Like all other teachers in Young Cranes Primary School, Moreen Nakiboneka teaches in English, a historical nod to Uganda's colonial past. She is a recent graduate from university, and confided that while she loves teaching, the pay, only $150 a month, isn't enough for her to make ends meet. She does, however, command the respect of the village elders and her students.
Early in the morning, Nico, Teo, Tina, Nakato and Eva of Conde Hill Orphanage run to school. Many have lost family because of the HIV/AIDS epidemic in Uganda. Teo and Tina, for example, are 8 year-old twin girls who were homeless for two years after losing their family to HIV/AIDS. Conde Hill founder Gideon Mubiru, who lost 37 of his 39 siblings to HIV/AIDS, took them in. Over time Tina had grown to be skeptical of outsiders, so the members of Conde Hill had a tough challenge to overcome. Furthermore, Teo has a mental disability that places her a year behind her sister. Because of support from local charity Gideon Anti-AIDS Foundation (GAAF), these students are given the chance to attend school each day. Slowly, students like Tina and Teo can learn to smile again in the wake of this new educational opportunity. GAFF covers the cost of housing, food and uniforms for the students.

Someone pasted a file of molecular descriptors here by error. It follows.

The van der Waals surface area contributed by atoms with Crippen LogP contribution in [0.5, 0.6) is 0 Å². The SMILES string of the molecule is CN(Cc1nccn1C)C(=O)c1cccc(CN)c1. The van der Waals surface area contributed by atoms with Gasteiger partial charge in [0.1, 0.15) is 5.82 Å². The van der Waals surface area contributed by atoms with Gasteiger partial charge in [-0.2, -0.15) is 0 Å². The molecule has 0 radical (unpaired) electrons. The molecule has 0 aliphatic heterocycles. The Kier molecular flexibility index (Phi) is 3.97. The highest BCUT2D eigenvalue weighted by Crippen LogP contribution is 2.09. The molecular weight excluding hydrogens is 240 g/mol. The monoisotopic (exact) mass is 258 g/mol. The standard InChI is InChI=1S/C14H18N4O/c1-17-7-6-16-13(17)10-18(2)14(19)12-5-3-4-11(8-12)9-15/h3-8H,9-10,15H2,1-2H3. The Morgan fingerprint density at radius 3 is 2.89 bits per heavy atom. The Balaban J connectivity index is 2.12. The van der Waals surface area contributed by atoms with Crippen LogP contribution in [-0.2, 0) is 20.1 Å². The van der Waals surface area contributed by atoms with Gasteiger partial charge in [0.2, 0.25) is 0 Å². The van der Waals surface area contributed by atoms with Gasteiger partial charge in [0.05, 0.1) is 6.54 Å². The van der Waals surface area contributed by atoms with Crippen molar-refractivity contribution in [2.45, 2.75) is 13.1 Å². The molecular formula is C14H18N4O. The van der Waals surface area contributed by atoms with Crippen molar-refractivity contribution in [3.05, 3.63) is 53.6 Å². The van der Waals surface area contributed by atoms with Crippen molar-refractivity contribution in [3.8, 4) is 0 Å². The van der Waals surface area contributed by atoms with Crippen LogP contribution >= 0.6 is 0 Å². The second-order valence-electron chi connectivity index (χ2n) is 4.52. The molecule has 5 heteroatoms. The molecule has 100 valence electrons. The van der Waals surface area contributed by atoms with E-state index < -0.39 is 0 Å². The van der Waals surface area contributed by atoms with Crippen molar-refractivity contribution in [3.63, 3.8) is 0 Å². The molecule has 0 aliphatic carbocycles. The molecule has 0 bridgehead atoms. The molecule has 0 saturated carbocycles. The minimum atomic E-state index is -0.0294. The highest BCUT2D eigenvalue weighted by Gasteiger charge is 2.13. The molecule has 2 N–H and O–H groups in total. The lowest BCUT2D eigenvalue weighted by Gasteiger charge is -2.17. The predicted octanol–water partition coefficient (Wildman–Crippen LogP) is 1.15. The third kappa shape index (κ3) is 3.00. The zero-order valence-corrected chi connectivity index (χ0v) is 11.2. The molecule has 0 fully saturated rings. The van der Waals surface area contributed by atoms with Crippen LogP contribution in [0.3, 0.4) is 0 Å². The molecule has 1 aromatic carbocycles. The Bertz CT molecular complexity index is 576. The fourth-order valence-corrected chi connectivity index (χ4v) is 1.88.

Students take a break between lessons in Young Cranes Primary. While education is universal, fees for meals, supplies and uniforms still place a large financial burden on many families.
Teo (left) and Tina (right) can be playful, but Tina is still very protective of her sister.
Chalk slates are used by many of the students, another symptom of resource shortages. Relative to incomes, notebooks can prove to be costly.
Young Cranes Primary consist of three tin roofed brick building and adjoining thatched straw rooms. As many as 70% percent of rural schools lack adequate classrooms, and lessons are often held outside.
Many of the classrooms are minimally equipped and rely on old, often out of date texts. Teachers are forced to make do with the resource shortage. Moreen Nakiboneka teaches in a classroom illuminated only by the soft rays of light streaming through the windows. She is also one of the lucky teachers. In rural areas, government-run schools often have high student/teacher ratios and many will lack electricity. In some areas, there are as many as 200 students to 1 teacher.